funding for elections. The Canadian electoral funding system serves as a good
model as it includes:
a ban on corporate donations and caps individual donations;
caps on election campaign expenditure;
reimbursement for election expenditure based on percentage of
payment of an annual allowance (adjusted for inflation) to
political parties for operational and administrative costs.
Recommendation 4: A move
towards the full public funding of elections campaigns.
5. A ban on all donations except from individuals and bequests
There is widespread cynicism in the community about the
influence of donations over political parties and politicians.
There is a common perception that the payment of donations
is a form of corruption, and that corporate donors are buying access to
decision makers which is not available to the average person.
The best way to restore trust in the democratic process is
to restrict political donations to only those made by individuals and bequests.
This would ban businesses and lobby groups from using donations to push an
agenda while allowing individuals on the electoral roll to give a limited
amount of money.
While there is no doubt that individuals may also have a
political agenda, the sense of corruption is much less in the case of
individuals. It is also important that there is still room for modest donations
from individuals to help fund new parties.
It is also legitimate for
parties to gain funds from many individuals giving small amounts of money, and
this can be a way to raise money without effectively selling influence.
Recommendation 5: Ban all
forms of donations and fundraising payments except those received from
individuals on the electoral roll and from bequests.
6. Caps on donations by individuals
While individuals should be
permitted to donate to candidates and parties, it is necessary that these
donations are restricted to smaller amounts that do not have the danger of
corruptly influencing parties or members of Parliament.
Restrict donations by individuals to a maximum of $1000 in any one year to any
political party, with donations to different branches of the same political
party counting towards a single cap of $1000.
Restrict donations by individuals to a maximum of $1000 in any one year to
candidates from the same political party, with donations to different
candidates of the same political party counting towards a single cap of $1000.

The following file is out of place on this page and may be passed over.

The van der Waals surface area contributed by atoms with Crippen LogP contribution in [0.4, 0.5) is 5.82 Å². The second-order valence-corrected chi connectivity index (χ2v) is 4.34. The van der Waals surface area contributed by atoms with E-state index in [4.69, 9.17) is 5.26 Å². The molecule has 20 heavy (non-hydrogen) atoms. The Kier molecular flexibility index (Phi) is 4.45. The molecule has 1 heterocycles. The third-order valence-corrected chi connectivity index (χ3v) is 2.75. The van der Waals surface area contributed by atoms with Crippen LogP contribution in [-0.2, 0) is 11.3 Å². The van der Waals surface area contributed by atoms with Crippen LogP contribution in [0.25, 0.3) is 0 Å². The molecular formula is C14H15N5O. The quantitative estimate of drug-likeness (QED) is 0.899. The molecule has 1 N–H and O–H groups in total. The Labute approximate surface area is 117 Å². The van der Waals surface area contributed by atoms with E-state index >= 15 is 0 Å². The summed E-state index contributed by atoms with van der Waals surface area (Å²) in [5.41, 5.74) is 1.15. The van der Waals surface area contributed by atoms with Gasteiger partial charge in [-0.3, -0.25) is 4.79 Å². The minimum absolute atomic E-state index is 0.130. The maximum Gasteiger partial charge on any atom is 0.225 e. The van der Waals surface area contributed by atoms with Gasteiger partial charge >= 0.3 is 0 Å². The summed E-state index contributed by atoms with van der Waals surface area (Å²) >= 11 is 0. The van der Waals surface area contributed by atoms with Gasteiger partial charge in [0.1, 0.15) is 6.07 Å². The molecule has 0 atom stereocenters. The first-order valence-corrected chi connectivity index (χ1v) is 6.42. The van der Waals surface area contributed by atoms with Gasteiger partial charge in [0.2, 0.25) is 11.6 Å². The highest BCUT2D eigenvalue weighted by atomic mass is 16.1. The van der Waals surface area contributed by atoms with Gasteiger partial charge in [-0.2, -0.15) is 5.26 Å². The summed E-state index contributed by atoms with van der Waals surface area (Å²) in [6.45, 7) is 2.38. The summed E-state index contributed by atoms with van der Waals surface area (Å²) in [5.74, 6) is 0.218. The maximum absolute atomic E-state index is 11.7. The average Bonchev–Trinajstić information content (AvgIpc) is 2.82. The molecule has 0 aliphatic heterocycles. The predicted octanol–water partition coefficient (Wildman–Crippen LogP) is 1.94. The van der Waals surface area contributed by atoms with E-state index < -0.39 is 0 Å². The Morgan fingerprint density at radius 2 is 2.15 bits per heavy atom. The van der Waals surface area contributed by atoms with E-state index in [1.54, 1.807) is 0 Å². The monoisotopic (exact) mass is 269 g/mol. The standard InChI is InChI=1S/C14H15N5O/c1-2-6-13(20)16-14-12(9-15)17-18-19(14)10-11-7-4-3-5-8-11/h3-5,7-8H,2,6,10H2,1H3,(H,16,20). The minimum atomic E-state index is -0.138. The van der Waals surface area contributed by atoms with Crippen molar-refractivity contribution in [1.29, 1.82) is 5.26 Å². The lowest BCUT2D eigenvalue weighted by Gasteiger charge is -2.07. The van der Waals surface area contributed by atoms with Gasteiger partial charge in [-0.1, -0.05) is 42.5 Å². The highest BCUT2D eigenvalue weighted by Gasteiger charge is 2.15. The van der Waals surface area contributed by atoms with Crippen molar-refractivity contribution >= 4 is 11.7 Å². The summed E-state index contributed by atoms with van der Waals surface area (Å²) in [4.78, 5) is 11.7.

7. Continuous disclosure of donations
At the moment, donations are not revealed to the public
until the regular cycle of electoral returns and party annual returns are
usually months after the federal election. This time lag dramatically reduces
the accountability of parties and candidates. Voters have the right to know
about donations before they go to the polls.
This committee has taken a small step in the right direction
by recommending that any single donation of over $100,000 is disclosed within
14 days of receipt. This requirement can be easily avoided by spreading a
donation out over a number of occasions, possibly in a very short period of
time. This loophole should be immediately closed. Moves should be made now to
ensure continuous disclosure of all significant donations.
Recommendation 8: If at
any point a donor has given over $100,000 to a political party or candidate the
party or candidate is then required to disclose all donations from that donor
within fourteen days of the cumulative donations exceeding $100,000.
Recommendation 9: All
donations from donors whose cumulative donations over the course of a year
exceed $1000 be disclosed.
Recommendation 10: The
government provide sufficient funding to the Australian Electoral Commission to
develop a system to allow for immediate submission of returns for all donations
of $1000 or more within seven days of the donation being given.
Recommendation 11: Once
it is technically feasible, parties and candidates are required to disclose all
donations from donors who have donated $1000 or more in that financial year
within fourteen days of the donation being received.
8. Limits on spending during election campaigns
In the fiercely competitive environment of electoral
politics, there will always be the temptation for parties and candidates to try
to attract greater amounts of donations than their rivals, regardless of what
rules are imposed restricting their ability to receive donations.
Restricting the level of
expenditure is an effective way to bring fairness to the electoral system and
stop the election funding arms race that has engulfed Australian politics.
12: A cap is imposed on election expenditure for each state for political
parties and for each House of Representatives electorate for candidates for the
three months prior to election day.
Penalties are imposed for violation of election expenditure caps, including
loss of public funding, large fines, and in extreme cases disqualification as a
candidate or as a Member of Parliament.
Senator Lee Rhiannon